James D. Bell, of Brooklyn (Jesse W. Johnson, of Brooklyn, on the brief), for appellant,
William Henry Corbitt, of New York City (Arthur F. Gotthold, of New York City, and Ernest J. Ellenwood, of Brooklyn, on the brief), for respondent.
WOODWARD, J. This action was brought to recover damages upon a complaint containing two counts, one for an assault and the other for false imprisonment. The learned trial court held that the plaintiff was entitled to recover, and left it to the jury to determine the amount of the recovery, under appropriate instructions that the damages were to be compensatory only, including expenses, not exceeding a certain sum. The jury returned a verdict for the plaintiff in the sum of $1,788.09, and the defendant appeals from the judgment on the verdict and from the order denying his motion for a new trial.
 Such ruling is equivalent to a direction of verdict for the plain. tiff for a fair compensation, to be determined by the jury, and may be objectionable in any case on at least one of two grounds: First, that the evidence presents a disputed question of fact for the determination •For other cases see same topic & S NUMBER in Dec. & Am. Digs. 1907 to date, & Rep's Indexes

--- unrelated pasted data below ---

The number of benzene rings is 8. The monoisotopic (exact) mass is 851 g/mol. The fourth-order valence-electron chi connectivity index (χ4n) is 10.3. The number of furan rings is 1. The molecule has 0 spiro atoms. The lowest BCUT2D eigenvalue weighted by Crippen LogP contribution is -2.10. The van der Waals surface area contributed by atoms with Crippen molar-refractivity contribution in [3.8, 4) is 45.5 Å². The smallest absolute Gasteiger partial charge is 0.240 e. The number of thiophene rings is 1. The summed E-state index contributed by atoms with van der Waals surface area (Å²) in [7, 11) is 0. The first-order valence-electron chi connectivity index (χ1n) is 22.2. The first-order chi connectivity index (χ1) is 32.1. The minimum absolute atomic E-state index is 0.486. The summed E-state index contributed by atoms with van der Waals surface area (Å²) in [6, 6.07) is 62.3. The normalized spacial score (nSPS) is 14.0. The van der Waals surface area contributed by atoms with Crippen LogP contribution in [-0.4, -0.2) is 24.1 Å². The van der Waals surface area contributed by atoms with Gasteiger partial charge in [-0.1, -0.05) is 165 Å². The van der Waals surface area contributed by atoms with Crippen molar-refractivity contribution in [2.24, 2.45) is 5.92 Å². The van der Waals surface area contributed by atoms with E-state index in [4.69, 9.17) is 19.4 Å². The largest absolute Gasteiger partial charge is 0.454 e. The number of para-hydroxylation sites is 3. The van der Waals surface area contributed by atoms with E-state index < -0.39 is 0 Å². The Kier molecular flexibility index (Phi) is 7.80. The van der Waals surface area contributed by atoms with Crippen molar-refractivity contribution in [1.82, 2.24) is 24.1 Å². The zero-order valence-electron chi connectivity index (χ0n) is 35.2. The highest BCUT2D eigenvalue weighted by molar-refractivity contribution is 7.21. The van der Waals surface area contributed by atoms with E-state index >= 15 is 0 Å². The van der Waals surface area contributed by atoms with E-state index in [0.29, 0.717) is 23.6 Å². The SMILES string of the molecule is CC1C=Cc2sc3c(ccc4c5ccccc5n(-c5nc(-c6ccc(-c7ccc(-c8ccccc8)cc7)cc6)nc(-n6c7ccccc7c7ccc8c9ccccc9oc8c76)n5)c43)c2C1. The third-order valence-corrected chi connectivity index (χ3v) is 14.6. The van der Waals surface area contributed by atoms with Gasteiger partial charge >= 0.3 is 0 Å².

of the jury; or, second, if there is no such question, still as matter of law the plaintiff would not be entitled to recover.
The plaintiff had been in the employ of a light and power company in Porto Rico some two years prior to April, 1908. He was, during the latter months of that time, general manager for the company at a salary of $125 a month, payable one half at the middle and the other half at the end of the month. Payments thereof had been made from time to time by checks on the company, drawn by the plaintiff as such manager, and with the assent of its president and vice president. On the 21st or 22d of that month, the plaintiff drew and cashed such check for the sum of $62.50, salary for the last half of the month, and went by train to San Juan, 60 miles distant, from which place he wrote the company that he had left their employ, and sailed for New York on the same or the following day. His employment with the company was to begin on his leaving the United States and continue until his return thereto.